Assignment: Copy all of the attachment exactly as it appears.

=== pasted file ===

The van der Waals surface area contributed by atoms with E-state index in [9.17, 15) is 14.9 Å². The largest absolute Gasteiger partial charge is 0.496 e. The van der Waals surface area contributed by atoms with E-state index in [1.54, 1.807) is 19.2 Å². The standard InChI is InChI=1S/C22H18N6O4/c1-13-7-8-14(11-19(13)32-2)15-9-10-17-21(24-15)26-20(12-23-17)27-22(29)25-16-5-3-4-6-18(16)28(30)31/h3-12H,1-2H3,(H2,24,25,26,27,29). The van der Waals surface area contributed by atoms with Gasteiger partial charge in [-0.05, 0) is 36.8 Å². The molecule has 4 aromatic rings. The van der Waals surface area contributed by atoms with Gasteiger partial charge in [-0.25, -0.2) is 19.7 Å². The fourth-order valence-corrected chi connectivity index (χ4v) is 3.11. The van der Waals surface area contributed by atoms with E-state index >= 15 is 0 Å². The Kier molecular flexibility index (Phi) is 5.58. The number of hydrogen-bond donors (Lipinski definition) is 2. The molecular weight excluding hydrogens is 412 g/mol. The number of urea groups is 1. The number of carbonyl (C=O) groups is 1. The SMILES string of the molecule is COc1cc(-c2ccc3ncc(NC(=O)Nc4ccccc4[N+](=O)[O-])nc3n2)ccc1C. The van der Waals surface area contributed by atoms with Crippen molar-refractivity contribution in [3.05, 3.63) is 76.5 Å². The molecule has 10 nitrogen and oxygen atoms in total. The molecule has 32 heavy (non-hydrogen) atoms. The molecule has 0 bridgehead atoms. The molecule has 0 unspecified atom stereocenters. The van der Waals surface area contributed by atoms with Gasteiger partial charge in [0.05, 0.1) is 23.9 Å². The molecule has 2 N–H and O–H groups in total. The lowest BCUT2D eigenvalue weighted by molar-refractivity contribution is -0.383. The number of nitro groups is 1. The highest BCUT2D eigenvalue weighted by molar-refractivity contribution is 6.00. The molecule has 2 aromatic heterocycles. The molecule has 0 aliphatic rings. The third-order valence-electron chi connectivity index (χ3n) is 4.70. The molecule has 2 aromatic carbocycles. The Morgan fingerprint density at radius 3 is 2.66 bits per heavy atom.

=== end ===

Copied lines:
The van der Waals surface area contributed by atoms with E-state index in [9.17, 15) is 14.9 Å². The largest absolute Gasteiger partial charge is 0.496 e. The van der Waals surface area contributed by atoms with E-state index in [1.54, 1.807) is 19.2 Å². The standard InChI is InChI=1S/C22H18N6O4/c1-13-7-8-14(11-19(13)32-2)15-9-10-17-21(24-15)26-20(12-23-17)27-22(29)25-16-5-3-4-6-18(16)28(30)31/h3-12H,1-2H3,(H2,24,25,26,27,29). The van der Waals surface area contributed by atoms with Gasteiger partial charge in [-0.05, 0) is 36.8 Å². The molecule has 4 aromatic rings. The van der Waals surface area contributed by atoms with Gasteiger partial charge in [-0.25, -0.2) is 19.7 Å². The fourth-order valence-corrected chi connectivity index (χ4v) is 3.11. The van der Waals surface area contributed by atoms with E-state index >= 15 is 0 Å². The Kier molecular flexibility index (Phi) is 5.58. The number of hydrogen-bond donors (Lipinski definition) is 2. The molecular weight excluding hydrogens is 412 g/mol. The number of urea groups is 1. The number of carbonyl (C=O) groups is 1. The SMILES string of the molecule is COc1cc(-c2ccc3ncc(NC(=O)Nc4ccccc4[N+](=O)[O-])nc3n2)ccc1C. The van der Waals surface area contributed by atoms with Crippen molar-refractivity contribution in [3.05, 3.63) is 76.5 Å². The molecule has 10 nitrogen and oxygen atoms in total. The molecule has 32 heavy (non-hydrogen) atoms. The molecule has 0 bridgehead atoms. The molecule has 0 unspecified atom stereocenters. The van der Waals surface area contributed by atoms with Gasteiger partial charge in [0.05, 0.1) is 23.9 Å². The molecule has 2 N–H and O–H groups in total. The lowest BCUT2D eigenvalue weighted by molar-refractivity contribution is -0.383. The number of nitro groups is 1. The highest BCUT2D eigenvalue weighted by molar-refractivity contribution is 6.00. The molecule has 2 aromatic heterocycles. The molecule has 0 aliphatic rings. The third-order valence-electron chi connectivity index (χ3n) is 4.70. The molecule has 2 aromatic carbocycles. The Morgan fingerprint density at radius 3 is 2.66 bits per heavy atom.